By Elise Gray
Ah, Los Angeles, California, where do we begin? We're all used to seeing The City of Angels in the movies. For many people, this is the Promised Land. Most Americans have a general idea of what it looks like, as it is the breeding grounds for the rich and famous. A lot of outside assumptions about LA are accurate. Yes, perfect people are running around with designer footwear, and dogs are allowed everywhere. Trimmed palm trees and luxury vehicles do line the streets with well-groomed lawns in a uniformed fashion. The first time you step foot in LA, it's sort of like a surreal #instastory coming alive. How can one place be so beautiful? Contrary to popular belief, Los Angeles also offers more than conventional beauty. Rodeo Drive isn't the only place that native Los Angelenos see every day. In fact, unless you're a well-paid individual, you might not ever step foot on Rodeo Drive – that's where Matthew Grant Anson comes in. He uses Lightroom to edit this still-life portraits of LA's backstreets and staples, like Santee Alley and the Metro. His work presents a depiction of LA that is free from designer boutiques and high-end cafes. Matthew's work offers a more honest and raw look at the city of Los Angeles, in all its urban glory.
LA Pulse had the opportunity to talk with the rising LA-based photographer. Read on to meet Matthew Grant Anson and how he brings LA to life with his photography:
What do you want people to take away from your photography?
I want them to come away thinking "Huh, this is some real shit."
Your work is different. You don't capture the glamorous side of LA or the slim physiques of IG models. In my opinion, your work portrays the side of Los Angeles that people do not usually see. What made you want to shoot this way? Please elaborate on your style.
I am shooting what interests me, and I have pretty much no interest in shooting models or any moments that don't feel authentic and candid to me. When I was a kid being driven around LA by my parents, I was always interested in the sides of freeways and alleys in the city...when I became an adult, I just started going to the places I used to stare at from the car. I have a photojournalism mindset to what I'm doing, and my goal is to document the city as frequently, as long, and as well as I can. I like going through old work and seeing the skyline change, and the tags get painted over and redone and, unfortunately, the city becoming gentrified block by block.
How exactly did you first get started with photography and was it something you always wanted to do or did you stumble into it?
I became interested in photography about seven years ago. I was doing primarily music photography for my college newspaper, and I would shoot a lot of backyard punk shows around LA. After a few years, I lost interest in the shows and was more interested in capturing the environments that the shows were held in. I transitioned to street photography, and for the last five years, I've been exploring the parts of LA that appeal to me most.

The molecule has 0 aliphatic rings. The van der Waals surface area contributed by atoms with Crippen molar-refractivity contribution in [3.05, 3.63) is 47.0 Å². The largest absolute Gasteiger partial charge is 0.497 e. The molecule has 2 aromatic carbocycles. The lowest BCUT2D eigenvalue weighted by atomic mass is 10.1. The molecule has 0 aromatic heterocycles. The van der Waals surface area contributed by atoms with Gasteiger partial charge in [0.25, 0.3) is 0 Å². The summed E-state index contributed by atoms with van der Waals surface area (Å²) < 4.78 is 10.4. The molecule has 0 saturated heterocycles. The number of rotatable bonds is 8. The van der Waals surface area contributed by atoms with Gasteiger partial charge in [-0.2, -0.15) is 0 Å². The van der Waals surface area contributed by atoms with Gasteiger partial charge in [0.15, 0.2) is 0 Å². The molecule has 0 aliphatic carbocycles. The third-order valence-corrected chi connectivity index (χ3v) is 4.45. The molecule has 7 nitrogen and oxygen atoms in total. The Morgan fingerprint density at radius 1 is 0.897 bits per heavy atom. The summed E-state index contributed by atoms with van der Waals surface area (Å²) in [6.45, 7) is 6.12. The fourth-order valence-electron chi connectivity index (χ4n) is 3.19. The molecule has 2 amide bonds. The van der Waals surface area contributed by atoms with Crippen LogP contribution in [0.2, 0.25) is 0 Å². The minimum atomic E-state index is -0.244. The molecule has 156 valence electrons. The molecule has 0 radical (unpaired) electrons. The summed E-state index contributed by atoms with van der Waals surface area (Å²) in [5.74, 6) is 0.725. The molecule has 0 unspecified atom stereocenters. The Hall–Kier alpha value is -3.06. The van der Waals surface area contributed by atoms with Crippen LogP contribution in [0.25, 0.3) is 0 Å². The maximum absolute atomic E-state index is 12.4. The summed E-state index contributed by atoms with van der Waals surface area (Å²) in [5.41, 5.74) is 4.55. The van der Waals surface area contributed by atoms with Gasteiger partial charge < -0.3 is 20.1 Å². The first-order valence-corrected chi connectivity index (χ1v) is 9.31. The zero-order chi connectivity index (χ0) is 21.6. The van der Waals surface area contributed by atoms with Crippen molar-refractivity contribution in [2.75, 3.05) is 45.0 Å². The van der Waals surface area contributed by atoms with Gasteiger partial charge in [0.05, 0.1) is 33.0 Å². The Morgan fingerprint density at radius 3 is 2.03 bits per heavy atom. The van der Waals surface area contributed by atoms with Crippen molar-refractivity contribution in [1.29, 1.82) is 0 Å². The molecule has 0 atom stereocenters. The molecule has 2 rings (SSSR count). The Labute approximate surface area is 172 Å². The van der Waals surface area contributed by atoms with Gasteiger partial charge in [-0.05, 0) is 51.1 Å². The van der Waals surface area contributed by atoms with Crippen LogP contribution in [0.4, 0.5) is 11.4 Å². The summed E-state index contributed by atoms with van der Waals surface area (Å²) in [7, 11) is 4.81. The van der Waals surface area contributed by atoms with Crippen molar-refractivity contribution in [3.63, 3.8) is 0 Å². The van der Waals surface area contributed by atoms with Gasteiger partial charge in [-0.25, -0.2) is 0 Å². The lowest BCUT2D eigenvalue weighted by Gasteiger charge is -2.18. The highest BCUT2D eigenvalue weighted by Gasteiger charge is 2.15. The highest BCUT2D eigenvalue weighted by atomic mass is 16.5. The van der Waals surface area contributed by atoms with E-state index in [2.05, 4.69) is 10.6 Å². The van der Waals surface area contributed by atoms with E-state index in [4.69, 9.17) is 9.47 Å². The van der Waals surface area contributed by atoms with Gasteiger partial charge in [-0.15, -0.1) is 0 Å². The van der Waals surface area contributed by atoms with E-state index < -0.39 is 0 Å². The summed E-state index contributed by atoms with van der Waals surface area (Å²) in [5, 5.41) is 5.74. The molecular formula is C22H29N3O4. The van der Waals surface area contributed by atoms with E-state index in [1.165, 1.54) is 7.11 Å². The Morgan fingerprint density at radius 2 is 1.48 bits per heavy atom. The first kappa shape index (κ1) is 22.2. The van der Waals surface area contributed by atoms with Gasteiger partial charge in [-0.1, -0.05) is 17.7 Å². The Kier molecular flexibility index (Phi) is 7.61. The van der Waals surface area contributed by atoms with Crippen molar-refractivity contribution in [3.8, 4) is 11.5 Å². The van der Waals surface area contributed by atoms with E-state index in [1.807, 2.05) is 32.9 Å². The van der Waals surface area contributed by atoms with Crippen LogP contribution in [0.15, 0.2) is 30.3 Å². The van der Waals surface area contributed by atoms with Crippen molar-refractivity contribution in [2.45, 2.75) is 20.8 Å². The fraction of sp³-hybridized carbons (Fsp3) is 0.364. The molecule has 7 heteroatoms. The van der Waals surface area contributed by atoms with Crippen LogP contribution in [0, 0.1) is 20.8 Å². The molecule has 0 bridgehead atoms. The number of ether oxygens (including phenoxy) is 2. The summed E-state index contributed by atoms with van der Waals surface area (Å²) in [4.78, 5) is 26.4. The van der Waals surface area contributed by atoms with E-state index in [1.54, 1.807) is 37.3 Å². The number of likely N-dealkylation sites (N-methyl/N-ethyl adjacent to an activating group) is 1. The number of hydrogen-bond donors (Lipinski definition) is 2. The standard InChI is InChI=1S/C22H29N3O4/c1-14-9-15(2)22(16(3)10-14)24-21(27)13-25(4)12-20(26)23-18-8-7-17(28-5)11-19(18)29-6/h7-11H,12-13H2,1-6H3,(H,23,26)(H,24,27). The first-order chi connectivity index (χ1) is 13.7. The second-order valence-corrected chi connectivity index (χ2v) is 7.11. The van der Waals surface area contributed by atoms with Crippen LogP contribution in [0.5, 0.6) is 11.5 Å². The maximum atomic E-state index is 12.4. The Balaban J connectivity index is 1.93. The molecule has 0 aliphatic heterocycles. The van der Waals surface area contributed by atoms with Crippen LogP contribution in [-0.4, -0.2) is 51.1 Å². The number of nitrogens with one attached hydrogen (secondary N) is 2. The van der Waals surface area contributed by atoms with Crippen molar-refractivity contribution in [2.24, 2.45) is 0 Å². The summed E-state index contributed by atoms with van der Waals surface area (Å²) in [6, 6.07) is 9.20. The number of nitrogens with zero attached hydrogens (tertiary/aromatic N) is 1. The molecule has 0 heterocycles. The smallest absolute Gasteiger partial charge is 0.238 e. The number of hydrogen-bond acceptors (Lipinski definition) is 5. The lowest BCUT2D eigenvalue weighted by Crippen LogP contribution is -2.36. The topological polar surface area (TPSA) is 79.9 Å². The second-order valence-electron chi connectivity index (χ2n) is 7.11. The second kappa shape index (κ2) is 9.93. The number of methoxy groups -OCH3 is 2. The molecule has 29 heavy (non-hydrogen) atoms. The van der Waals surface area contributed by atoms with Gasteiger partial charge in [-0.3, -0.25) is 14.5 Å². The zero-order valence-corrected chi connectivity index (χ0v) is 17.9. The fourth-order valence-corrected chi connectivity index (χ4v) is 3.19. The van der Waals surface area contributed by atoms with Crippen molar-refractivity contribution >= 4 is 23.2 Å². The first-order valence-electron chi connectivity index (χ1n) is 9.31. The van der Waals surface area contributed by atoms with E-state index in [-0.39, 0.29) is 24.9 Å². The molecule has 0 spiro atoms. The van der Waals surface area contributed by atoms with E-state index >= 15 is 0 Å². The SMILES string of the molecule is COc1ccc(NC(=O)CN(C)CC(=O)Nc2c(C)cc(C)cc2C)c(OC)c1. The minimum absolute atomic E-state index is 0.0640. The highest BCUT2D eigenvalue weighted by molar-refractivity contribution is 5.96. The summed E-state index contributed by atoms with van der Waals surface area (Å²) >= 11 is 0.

What camera or device(s) do you use to capture your work?
I use a Sony a7sii and have been for the last few months. I like it because it has a silent shutter option. I also keep a few disposable cameras in my backpack and car, but I don't share the results of those efforts anywhere because they’ve sucked so far.
Where do you prefer to shoot?
My favorite spots are Santee Alley, MacArthur Park, the LA River, the 110 Freeway above the tunnels, and the top of the Bendix building.
What advice would you give to anyone looking to pursue photography?
Photography has been nothing but a positive in my life so I'd encourage anyone to pursue it. If someone wanted to get into street photography in particular, I'd advise them to take stock of who they are and how they present to the world and operate with that in mind. If you're a person of color, female, disabled, etc., my impression is that you are more likely to encounter conflict, depending on how upfront you are with your photography. If you're white, or especially if you're a white male or white-passing male like me, you can basically drift through the world with people at the least treading lightly around you, or at most thinking you're a cop. If that's the case, I think it's required you be aware of that advantage and try to contribute to your community in some way, by filming police you encounter and speaking up when you see something that's not right.
How do you feel the digital age has contributed to your success as a photographer? Has the community been welcoming and supportive?
I think the digital age supplied the inspiration I needed to get started, and without it, I don't think I would have stuck to this as long as I have.
What influences your work?
Mostly other photographers on Instagram and Tumblr.
Where do you see yourself going with your photography?
Nowhere – this is a hobby. I have a career that has nothing to do with photography, and I like it that way. If I could shoot streets for money, I'd do that, but I don't think that's a realistic goal, and the reality is that I'm not interested in shooting anything but streets.
Can we expect any meetups or collaborations in the future?
I'll be meeting up with my cats to collaborate on editing pictures I took two months ago, which is the size of my backlog right now.